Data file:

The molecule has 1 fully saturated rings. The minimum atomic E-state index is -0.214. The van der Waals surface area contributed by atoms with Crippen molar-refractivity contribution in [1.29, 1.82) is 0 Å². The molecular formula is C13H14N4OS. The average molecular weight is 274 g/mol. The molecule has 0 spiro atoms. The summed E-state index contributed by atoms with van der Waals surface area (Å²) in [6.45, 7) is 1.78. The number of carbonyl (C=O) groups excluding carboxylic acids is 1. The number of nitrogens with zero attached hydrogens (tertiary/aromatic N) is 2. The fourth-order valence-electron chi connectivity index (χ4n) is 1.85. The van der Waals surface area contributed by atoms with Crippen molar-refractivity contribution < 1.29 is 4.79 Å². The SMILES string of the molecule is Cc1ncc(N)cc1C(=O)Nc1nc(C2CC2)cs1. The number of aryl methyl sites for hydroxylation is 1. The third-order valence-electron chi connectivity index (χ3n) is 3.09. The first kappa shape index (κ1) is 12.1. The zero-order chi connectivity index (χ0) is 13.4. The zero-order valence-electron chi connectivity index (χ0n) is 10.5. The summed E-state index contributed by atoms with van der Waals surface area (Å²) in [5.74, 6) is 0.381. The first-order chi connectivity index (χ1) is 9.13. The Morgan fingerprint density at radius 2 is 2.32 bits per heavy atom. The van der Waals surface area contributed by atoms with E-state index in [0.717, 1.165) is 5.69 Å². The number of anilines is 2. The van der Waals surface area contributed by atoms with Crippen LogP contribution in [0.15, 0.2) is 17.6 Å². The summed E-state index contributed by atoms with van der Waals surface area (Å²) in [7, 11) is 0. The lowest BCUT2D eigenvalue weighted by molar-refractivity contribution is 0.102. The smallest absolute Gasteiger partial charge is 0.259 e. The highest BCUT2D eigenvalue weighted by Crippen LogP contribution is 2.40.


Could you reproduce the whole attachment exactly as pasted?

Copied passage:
The molecule has 1 fully saturated rings. The minimum atomic E-state index is -0.214. The van der Waals surface area contributed by atoms with Crippen molar-refractivity contribution in [1.29, 1.82) is 0 Å². The molecular formula is C13H14N4OS. The average molecular weight is 274 g/mol. The molecule has 0 spiro atoms. The summed E-state index contributed by atoms with van der Waals surface area (Å²) in [6.45, 7) is 1.78. The number of carbonyl (C=O) groups excluding carboxylic acids is 1. The number of nitrogens with zero attached hydrogens (tertiary/aromatic N) is 2. The fourth-order valence-electron chi connectivity index (χ4n) is 1.85. The van der Waals surface area contributed by atoms with Crippen molar-refractivity contribution < 1.29 is 4.79 Å². The SMILES string of the molecule is Cc1ncc(N)cc1C(=O)Nc1nc(C2CC2)cs1. The number of aryl methyl sites for hydroxylation is 1. The third-order valence-electron chi connectivity index (χ3n) is 3.09. The first kappa shape index (κ1) is 12.1. The zero-order chi connectivity index (χ0) is 13.4. The zero-order valence-electron chi connectivity index (χ0n) is 10.5. The summed E-state index contributed by atoms with van der Waals surface area (Å²) in [5.74, 6) is 0.381. The first-order chi connectivity index (χ1) is 9.13. The Morgan fingerprint density at radius 2 is 2.32 bits per heavy atom. The van der Waals surface area contributed by atoms with E-state index in [0.717, 1.165) is 5.69 Å². The number of anilines is 2. The van der Waals surface area contributed by atoms with Crippen LogP contribution in [0.15, 0.2) is 17.6 Å². The summed E-state index contributed by atoms with van der Waals surface area (Å²) in [7, 11) is 0. The lowest BCUT2D eigenvalue weighted by molar-refractivity contribution is 0.102. The smallest absolute Gasteiger partial charge is 0.259 e. The highest BCUT2D eigenvalue weighted by Crippen LogP contribution is 2.40.